The great majority of people that file bankruptcy in San Diego will discharge virtually all of their debts and will keep and retain all of their property. But it is understandable when people worry about whether their debts will be discharged.

We are bankruptcy attorneys in San Diego who have filed literally thousands of cases, so we’ve seen every imaginable issue or problem a debtor could have. And we’ve dealt with debt discharge problems as well as litigation over whether debts should be discharged. So let’s review some of the circumstances where some debts might not be discharged in your San Diego bankruptcy case and why that might happen.

The Bankruptcy Code provides some “exceptions” to discharge for types or categories of debts that our society has decided to protect or “except” from the normal bankruptcy discharge process for public policy reasons. Some of the most common types are:

  • Many tax claims, including income taxes (although it is possible to discharge older tax debts, so check with us for guidance on this category).
  • Debts for spousal or child support or alimony.
  • Student loan debts for most government funded or government guaranteed education loans (although there is a “hardship discharge” available for student loan debts).

These “exceptions” to discharge happen automatically, and these types of debts will remain due after bankruptcy without any separate action on the part of the creditor.

There a few other types or categories of debt that may not be dishargeable, but these types of debt will be discharged unless the creditor files an action in your bankruptcy case asking for an order of “nondischargeability” to apply to their specific debt. There is a specific time limit or “statute of limitations” that provides creditors a very short opportunity to file such an action in your case. If they fail to file such an action, they are barred from filing later and their debts are discharged just like all of your other debts. And if they do file such an action, you will have an opportunity to defend yourself before the court. So what are these types of debts? They are:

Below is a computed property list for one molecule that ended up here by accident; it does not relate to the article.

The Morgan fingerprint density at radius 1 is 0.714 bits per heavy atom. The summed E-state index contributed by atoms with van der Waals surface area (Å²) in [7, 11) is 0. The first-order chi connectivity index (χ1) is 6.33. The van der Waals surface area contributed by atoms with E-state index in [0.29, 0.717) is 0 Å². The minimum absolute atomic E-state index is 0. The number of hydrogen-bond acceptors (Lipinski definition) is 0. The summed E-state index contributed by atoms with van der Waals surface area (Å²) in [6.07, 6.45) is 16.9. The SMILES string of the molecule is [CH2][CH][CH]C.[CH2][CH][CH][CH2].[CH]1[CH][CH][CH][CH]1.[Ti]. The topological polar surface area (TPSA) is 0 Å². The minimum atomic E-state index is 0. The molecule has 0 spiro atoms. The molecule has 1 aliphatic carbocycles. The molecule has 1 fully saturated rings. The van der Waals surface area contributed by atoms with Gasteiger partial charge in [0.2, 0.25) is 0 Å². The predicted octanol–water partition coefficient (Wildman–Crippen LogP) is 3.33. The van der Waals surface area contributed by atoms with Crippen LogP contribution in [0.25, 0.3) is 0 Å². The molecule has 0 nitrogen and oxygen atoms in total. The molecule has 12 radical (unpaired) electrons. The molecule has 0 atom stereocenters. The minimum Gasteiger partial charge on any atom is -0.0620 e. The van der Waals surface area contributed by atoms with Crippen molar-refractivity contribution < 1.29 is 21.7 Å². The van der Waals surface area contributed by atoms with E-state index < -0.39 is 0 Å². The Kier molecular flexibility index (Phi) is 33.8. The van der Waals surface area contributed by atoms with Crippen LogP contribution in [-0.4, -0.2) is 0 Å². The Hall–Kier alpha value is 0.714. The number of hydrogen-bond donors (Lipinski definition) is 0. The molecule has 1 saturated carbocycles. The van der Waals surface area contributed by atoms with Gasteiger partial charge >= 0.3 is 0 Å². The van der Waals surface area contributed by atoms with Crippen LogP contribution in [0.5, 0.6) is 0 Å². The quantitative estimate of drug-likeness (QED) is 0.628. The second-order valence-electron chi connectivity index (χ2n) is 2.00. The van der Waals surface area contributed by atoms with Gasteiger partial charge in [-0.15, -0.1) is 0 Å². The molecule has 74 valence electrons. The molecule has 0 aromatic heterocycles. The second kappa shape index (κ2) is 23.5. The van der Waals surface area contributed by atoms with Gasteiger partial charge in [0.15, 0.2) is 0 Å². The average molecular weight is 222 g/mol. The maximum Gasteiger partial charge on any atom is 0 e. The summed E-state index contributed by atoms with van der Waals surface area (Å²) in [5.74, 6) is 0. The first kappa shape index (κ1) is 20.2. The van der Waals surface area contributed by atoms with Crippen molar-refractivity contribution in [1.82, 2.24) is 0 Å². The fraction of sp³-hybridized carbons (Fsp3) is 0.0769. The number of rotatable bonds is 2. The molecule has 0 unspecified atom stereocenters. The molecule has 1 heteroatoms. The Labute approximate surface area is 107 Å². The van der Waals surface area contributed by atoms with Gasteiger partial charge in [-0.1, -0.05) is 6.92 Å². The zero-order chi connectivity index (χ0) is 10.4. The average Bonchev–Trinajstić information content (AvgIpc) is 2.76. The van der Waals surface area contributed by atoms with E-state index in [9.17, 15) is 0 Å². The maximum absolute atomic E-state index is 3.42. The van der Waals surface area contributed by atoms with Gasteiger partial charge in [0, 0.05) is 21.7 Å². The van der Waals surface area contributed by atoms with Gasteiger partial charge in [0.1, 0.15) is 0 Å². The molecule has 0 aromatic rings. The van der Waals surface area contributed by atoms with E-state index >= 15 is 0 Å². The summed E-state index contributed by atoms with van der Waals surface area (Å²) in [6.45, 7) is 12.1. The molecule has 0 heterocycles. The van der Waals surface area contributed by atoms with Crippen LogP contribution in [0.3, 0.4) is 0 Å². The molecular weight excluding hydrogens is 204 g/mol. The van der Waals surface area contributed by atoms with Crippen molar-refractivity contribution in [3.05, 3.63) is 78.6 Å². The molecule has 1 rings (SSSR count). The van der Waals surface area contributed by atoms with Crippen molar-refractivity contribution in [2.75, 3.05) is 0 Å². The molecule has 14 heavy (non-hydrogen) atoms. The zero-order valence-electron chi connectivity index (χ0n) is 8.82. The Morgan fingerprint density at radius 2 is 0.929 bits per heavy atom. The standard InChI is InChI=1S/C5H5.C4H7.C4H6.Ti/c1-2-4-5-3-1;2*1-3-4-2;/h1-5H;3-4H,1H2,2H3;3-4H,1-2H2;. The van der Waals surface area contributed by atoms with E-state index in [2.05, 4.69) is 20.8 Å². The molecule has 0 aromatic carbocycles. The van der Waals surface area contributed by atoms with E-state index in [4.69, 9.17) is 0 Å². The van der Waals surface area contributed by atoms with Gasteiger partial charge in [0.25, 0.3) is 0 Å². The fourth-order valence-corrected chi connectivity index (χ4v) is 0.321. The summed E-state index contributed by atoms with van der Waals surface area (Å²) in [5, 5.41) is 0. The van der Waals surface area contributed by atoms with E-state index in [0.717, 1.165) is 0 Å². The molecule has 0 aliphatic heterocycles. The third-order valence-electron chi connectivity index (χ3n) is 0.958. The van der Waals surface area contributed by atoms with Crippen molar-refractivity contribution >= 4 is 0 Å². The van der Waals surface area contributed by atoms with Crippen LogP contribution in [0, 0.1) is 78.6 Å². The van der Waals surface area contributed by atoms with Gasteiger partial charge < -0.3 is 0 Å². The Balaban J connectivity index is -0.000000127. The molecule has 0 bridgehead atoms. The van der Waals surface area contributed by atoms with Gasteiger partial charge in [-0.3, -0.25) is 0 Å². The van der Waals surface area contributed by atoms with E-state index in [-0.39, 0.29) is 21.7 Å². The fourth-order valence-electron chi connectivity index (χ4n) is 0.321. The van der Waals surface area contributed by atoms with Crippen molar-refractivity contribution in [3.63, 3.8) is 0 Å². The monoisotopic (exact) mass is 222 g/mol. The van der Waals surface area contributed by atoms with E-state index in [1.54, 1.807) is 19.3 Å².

• Where a debtor obtains money, property, services, credit or an extension of credit by fraud, false pretenses or misrepresentation.
  • Debts arising from fraud by a fiduciary (like a broker, trustee, lawyer, partner, etc.) or arising from embezzlement or larceny.
  • Debts arising from willful and malicious injury by the debtor to another person or their property (for example, personal or property damage arising from driving while intoxicated).

As stated above, creditors must ask the court to determine that these types of debts are excepted from discharge. In the absence of an affirmative request by the creditor and the granting of the request by the court, these types of debts are discharged.

Obviously, issues relating to whether your debts may be discharged must be discussed with a qualified bankruptcy lawyer who has extensive experience dealing with and resolving disputes of this type. We offer a free consultation and we will review your circumstances and help you resolve your doubts if any of these issues might affect you or your case.